Fresno man on trial for murder of 2-year-old testifies he tried to save child’s life

The Fresno man charged in the gruesome death of 2-year-old Xander Villalobos testified Tuesday that he tried to save the child’s life when he realized he was injured.

Aaron Moton, 24, is on trial for the death of the fun-loving child who was struck so severely in his abdomen that it caused his liver to split apart, a forensic pathologist testified.

Moton has denied harming the child of his ex-girlfriend, Nikkey Rojas. Early on in the investigation, Rojas was considered a suspect but was later cleared by detectives.

Moton and Rojas were the only ones with Xander when he was killed inside the couple’s apartment in west-central Fresno on Oct. 5, 2021.

Testifying for the first time in his trial, the slim-looking Moton said he willingly took on child-care duties when he moved into Rojas’s apartment in April 2021. Rojas had two children, Xander and an older sister, who also spent time with her biological father.

Under questioning by his attorney Scott Kinney, Moton said he grew close to Xander and would take him to the lake and birthday parties along with playing with him in the apartment.

Kinney asked Moton if he ever bruised Xander. Moton replied no. Did anyone ever accuse him of hurting Xander? Moton said no.

How did he discipline Xander? Moton said he would give the boy a “time out” and sit him on the sofa.

Did he ever notice bruises on Xander? Moton said he saw bruises on the child’s back, but said they most likely came from rough housing with his older sister and cousins.

The day Xander Villalobos died

The day of the child’s death, Moton said everything appeared normal. He had come home about 7 a.m. from his graveyard shift at a fruit-processing plant. He showered, went to bed and woke up about 1 p.m. When he got up, he saw Xander in his high chair eating cereal and the child’s mother in the kitchen looking at her phone.

A short time later, Xander’s mother took him out of the high chair, changed his diaper and then sat him in front of the television with some of his toys. She went to pick out the child’s clothes and when she returned, Xander needed his diaper changed again. This time, Moton testified that he changed the diaper and noticed it was runny and was a dark color. He said he asked Rojas about it, and she said it was just diarrhea.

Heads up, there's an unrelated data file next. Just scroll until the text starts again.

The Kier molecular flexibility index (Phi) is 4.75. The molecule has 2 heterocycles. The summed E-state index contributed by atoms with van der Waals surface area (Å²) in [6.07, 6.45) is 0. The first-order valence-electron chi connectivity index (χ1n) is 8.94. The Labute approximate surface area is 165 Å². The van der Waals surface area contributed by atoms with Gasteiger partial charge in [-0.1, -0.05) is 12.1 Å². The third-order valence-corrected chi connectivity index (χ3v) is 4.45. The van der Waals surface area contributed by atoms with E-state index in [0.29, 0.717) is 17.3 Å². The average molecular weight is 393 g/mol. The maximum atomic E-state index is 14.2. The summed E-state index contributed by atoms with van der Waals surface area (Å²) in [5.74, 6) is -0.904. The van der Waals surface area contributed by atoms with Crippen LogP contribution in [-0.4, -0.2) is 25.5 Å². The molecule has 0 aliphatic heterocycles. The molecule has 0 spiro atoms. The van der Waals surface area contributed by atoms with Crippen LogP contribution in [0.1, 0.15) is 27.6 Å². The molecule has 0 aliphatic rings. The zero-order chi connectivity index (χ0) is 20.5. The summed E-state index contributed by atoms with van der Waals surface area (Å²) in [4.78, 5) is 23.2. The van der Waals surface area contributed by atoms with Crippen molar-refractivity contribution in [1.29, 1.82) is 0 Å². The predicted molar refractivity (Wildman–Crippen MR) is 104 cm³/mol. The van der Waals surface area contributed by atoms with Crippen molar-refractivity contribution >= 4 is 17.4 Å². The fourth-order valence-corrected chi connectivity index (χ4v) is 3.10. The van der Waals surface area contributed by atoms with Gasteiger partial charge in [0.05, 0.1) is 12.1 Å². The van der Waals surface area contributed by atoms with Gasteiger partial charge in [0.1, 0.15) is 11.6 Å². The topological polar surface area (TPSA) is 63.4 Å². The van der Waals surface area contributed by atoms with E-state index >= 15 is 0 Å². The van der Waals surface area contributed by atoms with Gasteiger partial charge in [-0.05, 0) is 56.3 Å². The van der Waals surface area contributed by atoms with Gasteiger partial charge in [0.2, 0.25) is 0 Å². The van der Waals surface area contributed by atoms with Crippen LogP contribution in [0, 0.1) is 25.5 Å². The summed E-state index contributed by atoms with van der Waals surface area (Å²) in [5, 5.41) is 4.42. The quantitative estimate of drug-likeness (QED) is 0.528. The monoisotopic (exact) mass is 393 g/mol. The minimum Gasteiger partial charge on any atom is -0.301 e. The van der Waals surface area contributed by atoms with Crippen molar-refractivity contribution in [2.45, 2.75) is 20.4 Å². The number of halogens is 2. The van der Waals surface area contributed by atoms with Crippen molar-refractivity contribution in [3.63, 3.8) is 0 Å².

At that moment, Moton said, Rojas’s sister came by to drop off Xander’s shoes that were left at her nearby apartment. As Rojas went to retrieve the shoes, Moton sat the child in front of the television while he went to the bathroom to brush his teeth and comb his hair.

Moton testified that he heard Rojas return and when he came out of the bathroom a few minutes later he went to put Xander’s shoes on. But the child looked strange.

“He was like limp; he was out of it and his eyes were closed,” Moton said. “I lifted him up, but his head went back and he couldn’t stand.”

Rojas, who was in the kitchen, saw Xander having problems and asked Moton what was wrong with him. He testified that she took her son in her arms, looked at him and yelled, “wake up.”

Panicked, Rojas called her sister who told her to call 911 right away. She did and emergency help soon arrived.

Moton testified that he tried to revive the child by giving him two chest compressions and two breaths in Xander’s mouth. He also told his attorney that he shook the child to try and revive him. It appeared to work, he said.

“He popped his eyes open and hugged me tight and then he went back to being limp,” Moton testified.

Prosecution questions defendant

Prosecutor Amy Cobb questioned Moton about his alleged life-saving efforts. During Rojas’s testimony last week, she never mentioned anything about Moton doing CPR on the child.

Cobb also asked Moton why he didn’t say anything to police about shaking Xander. Was he concerned that he might have hurt the child? Moton said yes.

Did Rojas every hurt her son. Moton said no.

“I don’t think she would ever hurt Xander,” Moton said.

Closing arguments are expected on Wednesday and the jury should begin deliberating by Wednesday afternoon.